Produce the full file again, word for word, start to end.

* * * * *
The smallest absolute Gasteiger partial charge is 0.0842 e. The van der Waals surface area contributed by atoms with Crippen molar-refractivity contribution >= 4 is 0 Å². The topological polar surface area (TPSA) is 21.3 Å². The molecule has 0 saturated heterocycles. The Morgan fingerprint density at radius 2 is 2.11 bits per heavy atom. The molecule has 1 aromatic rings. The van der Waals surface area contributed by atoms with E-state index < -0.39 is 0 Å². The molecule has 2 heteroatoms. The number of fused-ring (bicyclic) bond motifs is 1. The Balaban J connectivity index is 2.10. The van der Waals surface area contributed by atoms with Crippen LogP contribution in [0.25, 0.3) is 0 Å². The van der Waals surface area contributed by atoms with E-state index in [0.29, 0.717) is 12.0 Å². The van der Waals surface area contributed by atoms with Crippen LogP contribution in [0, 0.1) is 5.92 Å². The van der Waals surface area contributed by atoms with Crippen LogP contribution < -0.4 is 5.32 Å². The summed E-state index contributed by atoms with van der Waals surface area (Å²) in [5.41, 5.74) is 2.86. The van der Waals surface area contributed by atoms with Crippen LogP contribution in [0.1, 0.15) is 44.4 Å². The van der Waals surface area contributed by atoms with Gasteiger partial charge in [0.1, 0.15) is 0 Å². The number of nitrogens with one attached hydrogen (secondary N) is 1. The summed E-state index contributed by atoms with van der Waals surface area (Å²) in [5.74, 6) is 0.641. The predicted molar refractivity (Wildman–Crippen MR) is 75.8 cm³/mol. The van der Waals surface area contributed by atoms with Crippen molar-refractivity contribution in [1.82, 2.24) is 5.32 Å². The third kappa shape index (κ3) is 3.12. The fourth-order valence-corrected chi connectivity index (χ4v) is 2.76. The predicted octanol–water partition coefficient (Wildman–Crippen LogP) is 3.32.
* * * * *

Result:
The smallest absolute Gasteiger partial charge is 0.0842 e. The van der Waals surface area contributed by atoms with Crippen molar-refractivity contribution >= 4 is 0 Å². The topological polar surface area (TPSA) is 21.3 Å². The molecule has 0 saturated heterocycles. The Morgan fingerprint density at radius 2 is 2.11 bits per heavy atom. The molecule has 1 aromatic rings. The van der Waals surface area contributed by atoms with E-state index < -0.39 is 0 Å². The molecule has 2 heteroatoms. The number of fused-ring (bicyclic) bond motifs is 1. The Balaban J connectivity index is 2.10. The van der Waals surface area contributed by atoms with Crippen LogP contribution in [0.25, 0.3) is 0 Å². The van der Waals surface area contributed by atoms with E-state index in [0.29, 0.717) is 12.0 Å². The van der Waals surface area contributed by atoms with Crippen LogP contribution in [0, 0.1) is 5.92 Å². The van der Waals surface area contributed by atoms with Crippen LogP contribution < -0.4 is 5.32 Å². The summed E-state index contributed by atoms with van der Waals surface area (Å²) in [5.41, 5.74) is 2.86. The van der Waals surface area contributed by atoms with Crippen LogP contribution in [0.1, 0.15) is 44.4 Å². The van der Waals surface area contributed by atoms with Gasteiger partial charge in [0.1, 0.15) is 0 Å². The number of nitrogens with one attached hydrogen (secondary N) is 1. The summed E-state index contributed by atoms with van der Waals surface area (Å²) in [5.74, 6) is 0.641. The predicted molar refractivity (Wildman–Crippen MR) is 75.8 cm³/mol. The van der Waals surface area contributed by atoms with Crippen molar-refractivity contribution in [1.82, 2.24) is 5.32 Å². The third kappa shape index (κ3) is 3.12. The fourth-order valence-corrected chi connectivity index (χ4v) is 2.76. The predicted octanol–water partition coefficient (Wildman–Crippen LogP) is 3.32.